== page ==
Why the biblical story of David and Batsheva keeps trending on Twitter


One of many paintings of the story of Batsheva and David, titled Bathsheba at the Bath, from 1724. by Sebastiano Ricci

Mira Fox, The Forward

You know that line in Leonard Cohen’s “Hallelujah” about seeing a beautiful woman bathing on the roof? He was referencing the biblical story of David and Batsheva. Cohen got a few details wrong — David was the one on the roof, actually — but he was probably drawn to the story because it’s one of the most loaded in the bible. The story has been controversial, debated by theologians from time immemorial, and also by Christians on Twitter every few months, usually in conversations about sexual abuse in the church. This week, the debate raged again.

The basic story, in II Samuel, goes like this: Batsheva was the beautiful wife of David’s loyal soldier, Uriah. David sees her bathing and thinks she’s beautiful. He sends his men to take her, David and Batsheva have sex, and she gets pregnant. Afterward, David tries to get Uriah to come home from battle and sleep with his wife, but Uriah stays with his men. So instead, David arranges for Uriah to end up on the front lines of battle where he will be killed, which he is, and then David marries Batsheva.

“But the Lord was displeased with what David had done,” reads the last line of the chapter.

In the next chapter, the prophet Nathan uses a lengthy parable about a lamb to illustrate God’s anger. In it, a rich man steals a poor man’s beloved lamb and slaughters it, which David agrees is a major transgression worthy of death. Nathan tells David that he has done the same thing, and in punishment, the son that Batsheva is carrying will die, which he does.


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Clearly, there’s some moral murkiness. It’s also obvious that Uriah got the short end of the stick here. But the details are, well, contested. Why is God upset with David — for killing Uriah or sleeping with Batsheva? And did Batsheva sinfully seduce David — “girl was taking a bath on a roof across from the palace,” one currently viral tweet asserts. “Come on y’all, women aren’t stupid” — or did David rape her? The question has major theological implications, which has led to a Twitter debate over an esoteric piece of exegesis.

The furor started — this time, at least — when Owen Strachan, an evangelical theologian, tweeted a “reminder” that “David sinned badly, but he was no rapist,” referencing a 2019 tweet from lawyer Rachael Dennhollander arguing that David raped Batsheva. Though Strachan’s tweet seems apropos of nothing to an outside observer, it’s bound up in the intricacies of a scandal currently fomenting within the evangelical world.

Dennholander was one of the first women to accuse USA gymnastics doctor Larry Nassar of sexual assault, and has recently been tweeting critically about major evangelical theologians and patterns of sexual abuse in the church, part of a movement known as #churchtoo, referencing the #MeToo movement. Dennhollander has argued, repeatedly, that theological beliefs held in some Christian communities about the seductive and sinful nature of women have contributed to a pattern of abuse and cover-ups within the evangelical world. She has particularly criticized John F. MacArthur, an influential evangelical pastor who leads Grace Community Church, a 3,500-seat megachurch outside of Los Angeles; his books and recorded sermons have an even larger reach.

This is where Batsheva comes in; some Christians, including Strachan, re-aired Dennhollander’s 2019 statements — made both on Twitter and in an interview — that “David raped” and “it’s important that we get that right.” They argued that Dennhollander’s scriptural interpretation is wrong and proves her poor grasp of the bible, even accusing her of setting out to turn people away from God. It’s hard to ignore the implicit — and sometimes explicit — dismissal of her accusations of sexual abuse in other situations.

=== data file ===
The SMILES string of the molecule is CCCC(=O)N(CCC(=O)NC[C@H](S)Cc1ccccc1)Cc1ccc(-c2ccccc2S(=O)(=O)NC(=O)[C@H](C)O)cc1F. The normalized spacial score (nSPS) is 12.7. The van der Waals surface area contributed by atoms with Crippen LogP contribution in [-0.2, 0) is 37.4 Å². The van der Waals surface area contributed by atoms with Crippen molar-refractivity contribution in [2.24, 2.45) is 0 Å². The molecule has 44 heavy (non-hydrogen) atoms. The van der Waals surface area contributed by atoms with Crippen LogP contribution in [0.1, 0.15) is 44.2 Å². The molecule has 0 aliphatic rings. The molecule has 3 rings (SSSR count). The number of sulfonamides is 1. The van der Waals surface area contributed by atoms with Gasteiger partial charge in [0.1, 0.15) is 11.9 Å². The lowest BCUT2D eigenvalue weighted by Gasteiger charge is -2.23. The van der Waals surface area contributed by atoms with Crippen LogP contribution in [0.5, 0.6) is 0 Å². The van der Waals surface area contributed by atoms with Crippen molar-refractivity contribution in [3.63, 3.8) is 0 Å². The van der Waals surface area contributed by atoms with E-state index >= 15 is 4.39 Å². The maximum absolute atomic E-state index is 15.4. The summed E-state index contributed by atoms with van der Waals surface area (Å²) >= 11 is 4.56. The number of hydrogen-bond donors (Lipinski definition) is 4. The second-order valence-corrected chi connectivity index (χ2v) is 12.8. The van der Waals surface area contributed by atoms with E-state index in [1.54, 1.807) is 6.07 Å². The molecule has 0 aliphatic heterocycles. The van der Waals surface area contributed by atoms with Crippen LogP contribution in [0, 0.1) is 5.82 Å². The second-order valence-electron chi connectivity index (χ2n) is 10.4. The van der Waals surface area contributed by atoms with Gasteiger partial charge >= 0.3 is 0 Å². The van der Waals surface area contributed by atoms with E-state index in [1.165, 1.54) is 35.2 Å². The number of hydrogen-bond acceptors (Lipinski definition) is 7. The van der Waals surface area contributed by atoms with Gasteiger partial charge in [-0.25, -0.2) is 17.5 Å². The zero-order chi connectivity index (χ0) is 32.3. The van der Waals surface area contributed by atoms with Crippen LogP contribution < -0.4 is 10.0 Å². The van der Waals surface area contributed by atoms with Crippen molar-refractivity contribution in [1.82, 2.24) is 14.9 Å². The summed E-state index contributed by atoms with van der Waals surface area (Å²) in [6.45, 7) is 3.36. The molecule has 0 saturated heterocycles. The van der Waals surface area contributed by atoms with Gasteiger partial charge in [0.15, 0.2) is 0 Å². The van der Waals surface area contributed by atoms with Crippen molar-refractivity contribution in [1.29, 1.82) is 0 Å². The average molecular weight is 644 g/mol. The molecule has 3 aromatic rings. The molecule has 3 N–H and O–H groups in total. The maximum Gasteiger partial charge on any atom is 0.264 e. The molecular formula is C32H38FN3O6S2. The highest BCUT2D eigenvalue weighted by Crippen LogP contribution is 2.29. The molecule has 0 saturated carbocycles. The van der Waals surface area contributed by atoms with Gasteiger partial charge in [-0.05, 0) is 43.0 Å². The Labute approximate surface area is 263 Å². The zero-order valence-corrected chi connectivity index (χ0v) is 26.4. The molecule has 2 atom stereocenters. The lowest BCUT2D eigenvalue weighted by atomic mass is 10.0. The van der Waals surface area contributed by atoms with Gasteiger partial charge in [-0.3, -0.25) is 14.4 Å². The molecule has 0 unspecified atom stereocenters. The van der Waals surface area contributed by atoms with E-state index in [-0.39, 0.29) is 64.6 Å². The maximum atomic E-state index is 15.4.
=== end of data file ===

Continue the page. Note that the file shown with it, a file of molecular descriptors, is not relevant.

Criticizing biblical figures, particularly ones generally held up to be heroes and leaders like King David, is always fraught. Some Jewish sources defend David — Chabad’s summary even frames his choice to kill Uriah as justified. Talmudic passages assert that Batsheva was already divorced from Uriah, thanks to practices of the time in which soldiers preemptively divorced their wives in case of death on the field.

But nearly all Jewish stories are united in their depiction of Batsheva — who only speaks to announce her pregnancy — as innocent. One midrash, a style of ancient Jewish exegesis, asserts that Batsheva was so modest that she was bathing behind a beehive to hide from prying eyes; it was only when David shot an arrow that shattered the hive — he was aiming at Satan in the form of a bird — that he saw Batsheva and desired her.

None of this is in the biblical text, but neither is the Christian assertion that Batsheva tempted David into adultery. Many of the people tweeting in defense of David this week have pointed out that the text doesn’t say David raped Batsheva but ignore that it also doesn’t blame her for adultery. (It bears mentioning that the biblical differentiation between rape and adultery hinges on the woman’s virginal or married status, not consent.) Little in the bible is obvious; the meaning of any given story always comes down to interpretation, something Jewish tradition places particular emphasis on.

We all have a desire to guard our heroes. But that doesn’t require blaming the victim. Jewish tradition paints David as a laudable yet complex character, with a tumultuous relationship with God; while it sometimes depicts him as sinful and lustful in the episode with Batsheva, other times it presents him as righteous. But Batsheva, at least, is presumed innocent. Jewish institutions are certainly not free of sexual abuse, but at least no one says Batsheva “knew what she was doing.”